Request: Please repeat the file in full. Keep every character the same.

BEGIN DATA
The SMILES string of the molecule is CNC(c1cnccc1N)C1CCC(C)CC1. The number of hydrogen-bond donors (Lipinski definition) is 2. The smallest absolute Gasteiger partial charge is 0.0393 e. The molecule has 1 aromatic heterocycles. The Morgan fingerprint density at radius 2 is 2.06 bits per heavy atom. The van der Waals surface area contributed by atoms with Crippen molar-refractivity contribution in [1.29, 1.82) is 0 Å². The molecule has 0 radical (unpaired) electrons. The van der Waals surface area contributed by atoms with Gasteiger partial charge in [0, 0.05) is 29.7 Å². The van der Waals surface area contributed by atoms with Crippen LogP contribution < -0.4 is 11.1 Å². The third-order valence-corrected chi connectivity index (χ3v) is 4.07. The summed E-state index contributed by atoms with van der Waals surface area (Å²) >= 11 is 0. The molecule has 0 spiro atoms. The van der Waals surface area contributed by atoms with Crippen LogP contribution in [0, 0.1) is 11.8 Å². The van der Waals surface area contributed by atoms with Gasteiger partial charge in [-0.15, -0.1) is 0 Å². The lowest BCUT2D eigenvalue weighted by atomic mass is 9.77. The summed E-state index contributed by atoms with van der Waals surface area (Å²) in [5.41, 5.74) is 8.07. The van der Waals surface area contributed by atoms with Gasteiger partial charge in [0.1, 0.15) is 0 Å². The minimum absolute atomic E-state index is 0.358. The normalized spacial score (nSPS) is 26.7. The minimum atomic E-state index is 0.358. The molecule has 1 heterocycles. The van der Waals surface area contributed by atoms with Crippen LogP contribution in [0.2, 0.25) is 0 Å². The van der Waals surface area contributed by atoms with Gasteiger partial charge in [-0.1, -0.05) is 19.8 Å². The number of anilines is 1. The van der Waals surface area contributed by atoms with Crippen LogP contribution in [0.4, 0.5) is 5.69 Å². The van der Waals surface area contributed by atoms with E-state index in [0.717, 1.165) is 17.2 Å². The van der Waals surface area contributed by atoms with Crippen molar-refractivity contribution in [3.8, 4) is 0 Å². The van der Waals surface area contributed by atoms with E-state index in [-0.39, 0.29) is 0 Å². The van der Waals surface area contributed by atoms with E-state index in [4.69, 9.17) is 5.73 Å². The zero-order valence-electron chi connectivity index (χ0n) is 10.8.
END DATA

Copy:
The SMILES string of the molecule is CNC(c1cnccc1N)C1CCC(C)CC1. The number of hydrogen-bond donors (Lipinski definition) is 2. The smallest absolute Gasteiger partial charge is 0.0393 e. The molecule has 1 aromatic heterocycles. The Morgan fingerprint density at radius 2 is 2.06 bits per heavy atom. The van der Waals surface area contributed by atoms with Crippen molar-refractivity contribution in [1.29, 1.82) is 0 Å². The molecule has 0 radical (unpaired) electrons. The van der Waals surface area contributed by atoms with Gasteiger partial charge in [0, 0.05) is 29.7 Å². The van der Waals surface area contributed by atoms with Crippen LogP contribution < -0.4 is 11.1 Å². The third-order valence-corrected chi connectivity index (χ3v) is 4.07. The summed E-state index contributed by atoms with van der Waals surface area (Å²) >= 11 is 0. The molecule has 0 spiro atoms. The van der Waals surface area contributed by atoms with Crippen LogP contribution in [0, 0.1) is 11.8 Å². The van der Waals surface area contributed by atoms with Gasteiger partial charge in [-0.15, -0.1) is 0 Å². The lowest BCUT2D eigenvalue weighted by atomic mass is 9.77. The summed E-state index contributed by atoms with van der Waals surface area (Å²) in [5.41, 5.74) is 8.07. The van der Waals surface area contributed by atoms with Gasteiger partial charge in [0.1, 0.15) is 0 Å². The minimum absolute atomic E-state index is 0.358. The normalized spacial score (nSPS) is 26.7. The minimum atomic E-state index is 0.358. The molecule has 1 heterocycles. The van der Waals surface area contributed by atoms with Crippen LogP contribution in [0.2, 0.25) is 0 Å². The van der Waals surface area contributed by atoms with Gasteiger partial charge in [-0.1, -0.05) is 19.8 Å². The number of anilines is 1. The van der Waals surface area contributed by atoms with Crippen LogP contribution in [0.4, 0.5) is 5.69 Å². The van der Waals surface area contributed by atoms with E-state index in [0.717, 1.165) is 17.2 Å². The van der Waals surface area contributed by atoms with Crippen molar-refractivity contribution in [3.8, 4) is 0 Å². The van der Waals surface area contributed by atoms with E-state index in [-0.39, 0.29) is 0 Å². The van der Waals surface area contributed by atoms with E-state index in [4.69, 9.17) is 5.73 Å². The zero-order valence-electron chi connectivity index (χ0n) is 10.8.